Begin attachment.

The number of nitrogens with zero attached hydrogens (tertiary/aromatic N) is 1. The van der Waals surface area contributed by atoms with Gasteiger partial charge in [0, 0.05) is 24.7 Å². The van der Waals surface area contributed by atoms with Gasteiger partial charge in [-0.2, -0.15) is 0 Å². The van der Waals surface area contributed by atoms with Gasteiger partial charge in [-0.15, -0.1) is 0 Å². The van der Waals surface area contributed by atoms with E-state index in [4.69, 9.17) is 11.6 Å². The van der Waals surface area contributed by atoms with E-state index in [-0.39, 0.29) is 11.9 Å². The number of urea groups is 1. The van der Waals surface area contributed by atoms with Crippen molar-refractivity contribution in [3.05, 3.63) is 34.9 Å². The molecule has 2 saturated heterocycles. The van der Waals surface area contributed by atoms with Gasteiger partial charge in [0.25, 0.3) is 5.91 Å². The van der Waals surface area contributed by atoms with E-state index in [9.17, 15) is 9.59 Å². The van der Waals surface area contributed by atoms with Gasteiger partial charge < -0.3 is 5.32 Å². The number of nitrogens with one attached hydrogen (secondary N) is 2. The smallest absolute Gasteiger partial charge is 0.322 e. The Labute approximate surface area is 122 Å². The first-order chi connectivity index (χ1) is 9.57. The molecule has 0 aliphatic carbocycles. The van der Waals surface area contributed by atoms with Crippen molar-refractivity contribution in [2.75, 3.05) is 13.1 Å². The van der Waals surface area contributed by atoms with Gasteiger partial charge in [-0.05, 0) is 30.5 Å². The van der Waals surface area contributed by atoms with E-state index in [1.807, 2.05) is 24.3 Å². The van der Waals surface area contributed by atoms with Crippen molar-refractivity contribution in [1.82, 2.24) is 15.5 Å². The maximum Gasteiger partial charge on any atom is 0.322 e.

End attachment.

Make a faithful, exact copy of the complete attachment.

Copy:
The number of nitrogens with zero attached hydrogens (tertiary/aromatic N) is 1. The van der Waals surface area contributed by atoms with Gasteiger partial charge in [0, 0.05) is 24.7 Å². The van der Waals surface area contributed by atoms with Gasteiger partial charge in [-0.2, -0.15) is 0 Å². The van der Waals surface area contributed by atoms with Gasteiger partial charge in [-0.15, -0.1) is 0 Å². The van der Waals surface area contributed by atoms with E-state index in [4.69, 9.17) is 11.6 Å². The van der Waals surface area contributed by atoms with E-state index in [-0.39, 0.29) is 11.9 Å². The number of urea groups is 1. The van der Waals surface area contributed by atoms with Crippen molar-refractivity contribution in [3.05, 3.63) is 34.9 Å². The molecule has 2 saturated heterocycles. The van der Waals surface area contributed by atoms with Gasteiger partial charge in [0.25, 0.3) is 5.91 Å². The van der Waals surface area contributed by atoms with E-state index in [9.17, 15) is 9.59 Å². The van der Waals surface area contributed by atoms with Gasteiger partial charge < -0.3 is 5.32 Å². The number of nitrogens with one attached hydrogen (secondary N) is 2. The smallest absolute Gasteiger partial charge is 0.322 e. The Labute approximate surface area is 122 Å². The first-order chi connectivity index (χ1) is 9.57. The molecule has 0 aliphatic carbocycles. The van der Waals surface area contributed by atoms with Crippen molar-refractivity contribution in [2.75, 3.05) is 13.1 Å². The van der Waals surface area contributed by atoms with Gasteiger partial charge in [-0.05, 0) is 30.5 Å². The van der Waals surface area contributed by atoms with E-state index in [1.807, 2.05) is 24.3 Å². The van der Waals surface area contributed by atoms with Crippen molar-refractivity contribution in [1.82, 2.24) is 15.5 Å². The maximum Gasteiger partial charge on any atom is 0.322 e.